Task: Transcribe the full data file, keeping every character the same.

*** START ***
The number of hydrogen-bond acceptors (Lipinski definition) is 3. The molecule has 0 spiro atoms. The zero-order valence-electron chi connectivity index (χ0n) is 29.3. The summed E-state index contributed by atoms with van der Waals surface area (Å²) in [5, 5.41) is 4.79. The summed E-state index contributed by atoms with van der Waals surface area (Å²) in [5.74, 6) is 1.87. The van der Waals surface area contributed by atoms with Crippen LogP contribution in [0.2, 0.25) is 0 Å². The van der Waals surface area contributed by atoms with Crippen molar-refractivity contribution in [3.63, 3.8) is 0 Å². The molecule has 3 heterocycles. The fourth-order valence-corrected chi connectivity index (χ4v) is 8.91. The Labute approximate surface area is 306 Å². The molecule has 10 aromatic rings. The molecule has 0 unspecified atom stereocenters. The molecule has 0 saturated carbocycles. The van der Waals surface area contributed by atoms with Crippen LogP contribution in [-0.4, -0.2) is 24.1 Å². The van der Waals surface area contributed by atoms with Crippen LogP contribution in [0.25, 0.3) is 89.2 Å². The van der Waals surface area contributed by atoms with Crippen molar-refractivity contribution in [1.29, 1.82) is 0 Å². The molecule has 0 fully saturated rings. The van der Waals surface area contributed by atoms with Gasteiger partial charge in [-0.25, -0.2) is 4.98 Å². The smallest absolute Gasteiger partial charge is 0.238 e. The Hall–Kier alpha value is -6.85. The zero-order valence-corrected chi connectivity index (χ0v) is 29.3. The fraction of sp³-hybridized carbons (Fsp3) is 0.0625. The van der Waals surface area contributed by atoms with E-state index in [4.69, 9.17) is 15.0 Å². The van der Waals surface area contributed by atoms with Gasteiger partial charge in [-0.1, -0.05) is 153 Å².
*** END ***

The number of hydrogen-bond acceptors (Lipinski definition) is 3. The molecule has 0 spiro atoms. The zero-order valence-electron chi connectivity index (χ0n) is 29.3. The summed E-state index contributed by atoms with van der Waals surface area (Å²) in [5, 5.41) is 4.79. The summed E-state index contributed by atoms with van der Waals surface area (Å²) in [5.74, 6) is 1.87. The van der Waals surface area contributed by atoms with Crippen LogP contribution in [0.2, 0.25) is 0 Å². The van der Waals surface area contributed by atoms with Crippen molar-refractivity contribution in [3.63, 3.8) is 0 Å². The molecule has 3 heterocycles. The fourth-order valence-corrected chi connectivity index (χ4v) is 8.91. The Labute approximate surface area is 306 Å². The molecule has 10 aromatic rings. The molecule has 0 unspecified atom stereocenters. The molecule has 0 saturated carbocycles. The van der Waals surface area contributed by atoms with Crippen LogP contribution in [-0.4, -0.2) is 24.1 Å². The van der Waals surface area contributed by atoms with Crippen LogP contribution in [0.25, 0.3) is 89.2 Å². The van der Waals surface area contributed by atoms with Crippen molar-refractivity contribution in [1.29, 1.82) is 0 Å². The molecule has 0 fully saturated rings. The van der Waals surface area contributed by atoms with Gasteiger partial charge in [-0.25, -0.2) is 4.98 Å². The smallest absolute Gasteiger partial charge is 0.238 e. The Hall–Kier alpha value is -6.85. The zero-order valence-corrected chi connectivity index (χ0v) is 29.3. The fraction of sp³-hybridized carbons (Fsp3) is 0.0625. The van der Waals surface area contributed by atoms with E-state index in [4.69, 9.17) is 15.0 Å². The van der Waals surface area contributed by atoms with Gasteiger partial charge in [-0.1, -0.05) is 153 Å².